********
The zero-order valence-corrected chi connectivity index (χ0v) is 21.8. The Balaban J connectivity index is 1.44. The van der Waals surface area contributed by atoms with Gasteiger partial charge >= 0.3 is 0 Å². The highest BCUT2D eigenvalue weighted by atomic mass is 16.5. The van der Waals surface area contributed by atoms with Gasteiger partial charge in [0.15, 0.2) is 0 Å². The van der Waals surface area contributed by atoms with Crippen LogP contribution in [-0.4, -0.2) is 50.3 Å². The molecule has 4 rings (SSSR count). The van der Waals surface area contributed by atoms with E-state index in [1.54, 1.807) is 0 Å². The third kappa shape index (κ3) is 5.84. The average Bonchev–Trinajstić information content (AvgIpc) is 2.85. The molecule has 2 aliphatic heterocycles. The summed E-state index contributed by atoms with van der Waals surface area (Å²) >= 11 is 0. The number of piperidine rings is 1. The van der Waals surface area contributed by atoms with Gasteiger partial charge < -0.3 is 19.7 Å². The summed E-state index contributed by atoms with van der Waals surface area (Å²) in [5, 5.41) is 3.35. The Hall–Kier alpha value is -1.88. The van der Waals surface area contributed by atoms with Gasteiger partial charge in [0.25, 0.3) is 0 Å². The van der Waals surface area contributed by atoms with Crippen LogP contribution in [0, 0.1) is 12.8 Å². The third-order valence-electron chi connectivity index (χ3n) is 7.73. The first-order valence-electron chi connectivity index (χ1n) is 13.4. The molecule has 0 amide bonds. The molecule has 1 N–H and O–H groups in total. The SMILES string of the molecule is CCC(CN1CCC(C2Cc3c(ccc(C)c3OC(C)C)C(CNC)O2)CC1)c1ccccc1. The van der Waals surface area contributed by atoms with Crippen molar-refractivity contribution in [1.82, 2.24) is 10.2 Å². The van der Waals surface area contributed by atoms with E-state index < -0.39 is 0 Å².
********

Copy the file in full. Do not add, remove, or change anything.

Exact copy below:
The zero-order valence-corrected chi connectivity index (χ0v) is 21.8. The Balaban J connectivity index is 1.44. The van der Waals surface area contributed by atoms with Gasteiger partial charge >= 0.3 is 0 Å². The highest BCUT2D eigenvalue weighted by atomic mass is 16.5. The van der Waals surface area contributed by atoms with Gasteiger partial charge in [0.15, 0.2) is 0 Å². The van der Waals surface area contributed by atoms with Crippen LogP contribution in [-0.4, -0.2) is 50.3 Å². The molecule has 4 rings (SSSR count). The van der Waals surface area contributed by atoms with E-state index in [1.54, 1.807) is 0 Å². The third kappa shape index (κ3) is 5.84. The average Bonchev–Trinajstić information content (AvgIpc) is 2.85. The molecule has 2 aliphatic heterocycles. The summed E-state index contributed by atoms with van der Waals surface area (Å²) >= 11 is 0. The number of piperidine rings is 1. The van der Waals surface area contributed by atoms with Gasteiger partial charge < -0.3 is 19.7 Å². The summed E-state index contributed by atoms with van der Waals surface area (Å²) in [5, 5.41) is 3.35. The Hall–Kier alpha value is -1.88. The van der Waals surface area contributed by atoms with Gasteiger partial charge in [0.25, 0.3) is 0 Å². The van der Waals surface area contributed by atoms with Crippen LogP contribution in [0, 0.1) is 12.8 Å². The third-order valence-electron chi connectivity index (χ3n) is 7.73. The first-order valence-electron chi connectivity index (χ1n) is 13.4. The molecule has 0 amide bonds. The molecule has 1 N–H and O–H groups in total. The SMILES string of the molecule is CCC(CN1CCC(C2Cc3c(ccc(C)c3OC(C)C)C(CNC)O2)CC1)c1ccccc1. The van der Waals surface area contributed by atoms with Crippen molar-refractivity contribution in [1.82, 2.24) is 10.2 Å². The van der Waals surface area contributed by atoms with E-state index < -0.39 is 0 Å².